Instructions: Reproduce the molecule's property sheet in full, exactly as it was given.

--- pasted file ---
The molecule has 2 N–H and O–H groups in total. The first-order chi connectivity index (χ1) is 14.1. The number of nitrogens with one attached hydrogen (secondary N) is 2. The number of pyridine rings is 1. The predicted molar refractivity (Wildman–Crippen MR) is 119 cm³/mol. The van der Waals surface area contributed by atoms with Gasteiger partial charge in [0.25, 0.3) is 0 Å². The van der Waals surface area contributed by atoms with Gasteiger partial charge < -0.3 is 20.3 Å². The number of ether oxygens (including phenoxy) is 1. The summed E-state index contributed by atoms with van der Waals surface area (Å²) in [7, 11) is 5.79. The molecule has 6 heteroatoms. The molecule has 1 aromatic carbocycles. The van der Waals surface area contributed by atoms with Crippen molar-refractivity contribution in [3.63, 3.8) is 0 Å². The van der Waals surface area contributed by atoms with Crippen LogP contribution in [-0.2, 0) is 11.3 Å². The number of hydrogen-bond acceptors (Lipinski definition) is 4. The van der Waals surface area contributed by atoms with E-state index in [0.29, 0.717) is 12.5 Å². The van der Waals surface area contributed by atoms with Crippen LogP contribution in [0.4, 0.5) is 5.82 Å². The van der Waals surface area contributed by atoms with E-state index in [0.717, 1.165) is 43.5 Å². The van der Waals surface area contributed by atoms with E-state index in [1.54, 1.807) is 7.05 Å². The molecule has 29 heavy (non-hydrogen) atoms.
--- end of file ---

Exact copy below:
The molecule has 2 N–H and O–H groups in total. The first-order chi connectivity index (χ1) is 14.1. The number of nitrogens with one attached hydrogen (secondary N) is 2. The number of pyridine rings is 1. The predicted molar refractivity (Wildman–Crippen MR) is 119 cm³/mol. The van der Waals surface area contributed by atoms with Gasteiger partial charge in [0.25, 0.3) is 0 Å². The van der Waals surface area contributed by atoms with Gasteiger partial charge < -0.3 is 20.3 Å². The number of ether oxygens (including phenoxy) is 1. The summed E-state index contributed by atoms with van der Waals surface area (Å²) in [7, 11) is 5.79. The molecule has 6 heteroatoms. The molecule has 1 aromatic carbocycles. The van der Waals surface area contributed by atoms with Crippen molar-refractivity contribution in [3.63, 3.8) is 0 Å². The van der Waals surface area contributed by atoms with Crippen LogP contribution in [-0.2, 0) is 11.3 Å². The number of hydrogen-bond acceptors (Lipinski definition) is 4. The van der Waals surface area contributed by atoms with E-state index in [0.29, 0.717) is 12.5 Å². The van der Waals surface area contributed by atoms with Crippen LogP contribution in [0.4, 0.5) is 5.82 Å². The van der Waals surface area contributed by atoms with E-state index in [0.717, 1.165) is 43.5 Å². The van der Waals surface area contributed by atoms with E-state index in [1.54, 1.807) is 7.05 Å². The molecule has 29 heavy (non-hydrogen) atoms.